F1: Lewis Hamilton talks money, social media and not fearing retirement

It’s been another blockbuster season for Formula 1 icon Lewis Hamilton. 

With ten wins from 20 races the British driver has secured his sixth F1 world title and alongside team-mate Valtteri Bottas the duo have led Mercedes to their sixth successive constructors’ championship.

One grand prix remains on the 2019 F1 calendar, the finale in Abu Dhabi on 1 December, and Hamilton will look to finish the year on a high with victory at the Yas Marina Circuit. 

He may be a six-time world champion but the 34-year-old has told BBC Sport that he’s not planning on stepping away from F1 just yet.

During his interview with the BBC’s Andrew Benson he discusses a range of topics, including the 2019 campaign, money and the reaction to his sometimes-controversial social media posts

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Lewis on the 2019 season

“It’s crazy because we got to August and I’m thinking ‘Jeez, I’ve had eight wins’. And as a team we’ve had, like, 14 wins and you kind of forget those things because you’re just always looking forwards and time is always ticking. But it was not intentional not to be ‘wow’. I’ve been searching for that ‘wow’ lap this year. And honestly I’ve had good laps but they’ve not shown in the order, necessarily, you know? Some of my second places that split up the Ferraris, for me felt like relatively quite ‘wow’ laps, but because I wasn’t on pole by half a second it doesn’t appear that way for you. But for me internally it did.”

Lewis on money and the challenge

“The thing is I never got into it for money. Of course it is great that that piles up – no problem. That is a bonus. As long as those things don’t become the lead factor of what I do. The core of what I do is that I love racing. I love the challenge. I love arriving knowing I have got these incredibly talented youngsters who are trying to beat me and outperform me, outsmart me, and I love that battle that I get into every single year. And I am working with these guys [his Mercedes engineers] who are so much smarter than me and they make me feel smarter. When I am challenging them and proving them wrong so many times, it is unreal.”

Lewis on social media 

“Most of the time, I wear my heart on my sleeve, so it was an emotional post [about the climate crisis], which is not always good to do. It just felt like I was banging my head against the wall and not gaining ground. There is a lot of push-back on a lot of things I do, and a lot of questioning of everything I do and say. You live your life under a magnifying glass. And the pressure for anyone that’s in the limelight… we’re only human, so at some stage you’re going to buckle a little bit. But I always say it’s not how you fall, it’s how you get back up. And I really turned that negativity into a positive and came back and won that next race. And you’ll probably see if you look back in the history of the times I’ve often had those difficult phases, I’ve often won the next races. That’s where my strength lies.”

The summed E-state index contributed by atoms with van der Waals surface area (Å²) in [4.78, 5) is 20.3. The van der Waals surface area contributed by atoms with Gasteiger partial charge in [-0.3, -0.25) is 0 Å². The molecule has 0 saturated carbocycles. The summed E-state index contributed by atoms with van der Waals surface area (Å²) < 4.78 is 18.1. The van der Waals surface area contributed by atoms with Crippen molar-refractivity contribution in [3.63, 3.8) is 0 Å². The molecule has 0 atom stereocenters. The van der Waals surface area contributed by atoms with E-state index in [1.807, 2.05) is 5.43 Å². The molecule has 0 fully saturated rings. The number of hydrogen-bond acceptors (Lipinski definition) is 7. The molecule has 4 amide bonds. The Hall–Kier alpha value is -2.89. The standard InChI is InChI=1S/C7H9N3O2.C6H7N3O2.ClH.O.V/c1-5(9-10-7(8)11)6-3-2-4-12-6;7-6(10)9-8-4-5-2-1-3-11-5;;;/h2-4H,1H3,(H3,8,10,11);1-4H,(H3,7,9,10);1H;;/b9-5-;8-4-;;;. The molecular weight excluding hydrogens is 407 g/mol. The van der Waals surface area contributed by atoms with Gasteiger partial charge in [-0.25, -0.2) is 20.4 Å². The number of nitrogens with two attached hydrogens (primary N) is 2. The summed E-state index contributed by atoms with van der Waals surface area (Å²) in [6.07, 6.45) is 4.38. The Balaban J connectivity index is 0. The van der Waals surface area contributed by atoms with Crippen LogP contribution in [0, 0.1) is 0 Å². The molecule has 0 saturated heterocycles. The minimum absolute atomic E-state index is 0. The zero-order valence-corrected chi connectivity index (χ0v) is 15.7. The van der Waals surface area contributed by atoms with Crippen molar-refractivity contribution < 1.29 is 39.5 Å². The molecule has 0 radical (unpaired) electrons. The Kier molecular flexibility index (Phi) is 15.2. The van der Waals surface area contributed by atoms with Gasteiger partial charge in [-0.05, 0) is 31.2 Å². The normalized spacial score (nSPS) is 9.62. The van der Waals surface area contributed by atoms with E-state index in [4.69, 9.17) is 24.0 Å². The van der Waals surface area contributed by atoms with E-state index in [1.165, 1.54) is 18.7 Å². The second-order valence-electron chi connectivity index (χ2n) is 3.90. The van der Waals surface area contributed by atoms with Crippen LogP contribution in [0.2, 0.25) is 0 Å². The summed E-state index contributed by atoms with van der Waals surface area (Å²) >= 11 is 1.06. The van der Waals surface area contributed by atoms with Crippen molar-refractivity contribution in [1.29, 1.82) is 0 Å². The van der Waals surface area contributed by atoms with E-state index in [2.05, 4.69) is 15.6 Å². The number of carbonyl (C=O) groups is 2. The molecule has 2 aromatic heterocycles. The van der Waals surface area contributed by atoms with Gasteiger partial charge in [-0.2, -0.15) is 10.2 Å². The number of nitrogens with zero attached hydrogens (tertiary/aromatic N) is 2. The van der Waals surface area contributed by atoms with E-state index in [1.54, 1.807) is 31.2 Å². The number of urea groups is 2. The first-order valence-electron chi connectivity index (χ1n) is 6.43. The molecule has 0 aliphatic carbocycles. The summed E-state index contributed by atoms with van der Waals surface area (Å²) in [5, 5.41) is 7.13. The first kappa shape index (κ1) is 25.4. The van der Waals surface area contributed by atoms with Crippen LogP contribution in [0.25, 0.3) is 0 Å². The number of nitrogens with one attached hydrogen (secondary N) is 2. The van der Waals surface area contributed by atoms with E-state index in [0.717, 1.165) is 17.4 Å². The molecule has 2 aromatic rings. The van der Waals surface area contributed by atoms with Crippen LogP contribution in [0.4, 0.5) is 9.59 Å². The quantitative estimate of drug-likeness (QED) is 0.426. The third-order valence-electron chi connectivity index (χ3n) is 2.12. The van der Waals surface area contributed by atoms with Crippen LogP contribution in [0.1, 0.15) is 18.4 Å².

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Lewis on adapting to new situations

“I’ve always been able to adapt. One of my strengths is I think I am probably one of the most adaptive drivers there is. I’ll jump into almost any scenario and figure my way through. And that’s why it works so well in the rain, for example, because you have to be dynamic in those places. Constantly shifting your driving style.” 

Lewis on other sports stars 

“I have also studied other athletes. I listen to Valentino [Rossi] and how he feels he’s had to change his driving style to keep up with the newer generation and I question myself whether that’s necessary. That’s his journey. He was so great, you know? But I look at that and try and figure out how I would position that. If you look at tennis players and how they change their swing. I speak to Serena [Williams] and the nuances she goes into. I watch golf and see how Tiger [Woods] has slowly come back after improving his swing. It is very similar to a driver. You can change these small things that just give you a wider platform and a wider foundation to be able to pull laps together. But, man, it’s millimetres, or micrometers, and it’s very, very hard to see the differences always.”

Lewis on retirement 

“I don’t fear it. Naturally for athletes, it has to be the saddest day, to hang up and stop doing something you’ve loved your whole life and as long as you can remember. But that is why I have all these other things in place that I can fall back on. The fashion side, for example. I’ve found another business that I can do for a long time if successful. Currently that is going really, really well but I don’t know how long it will go. But at least I have another interest. There are a lot of different things I can be interested in. I know my life is not going to be over when I retire. And that gives me a lot of comfort. But right now I feel physically good enough to continue so I’m going to try to eke that out as long as I can.”

For analysis of the biggest sport stories – and a concise, balanced take on the week’s news – try The Week magazine. Start your trial today 



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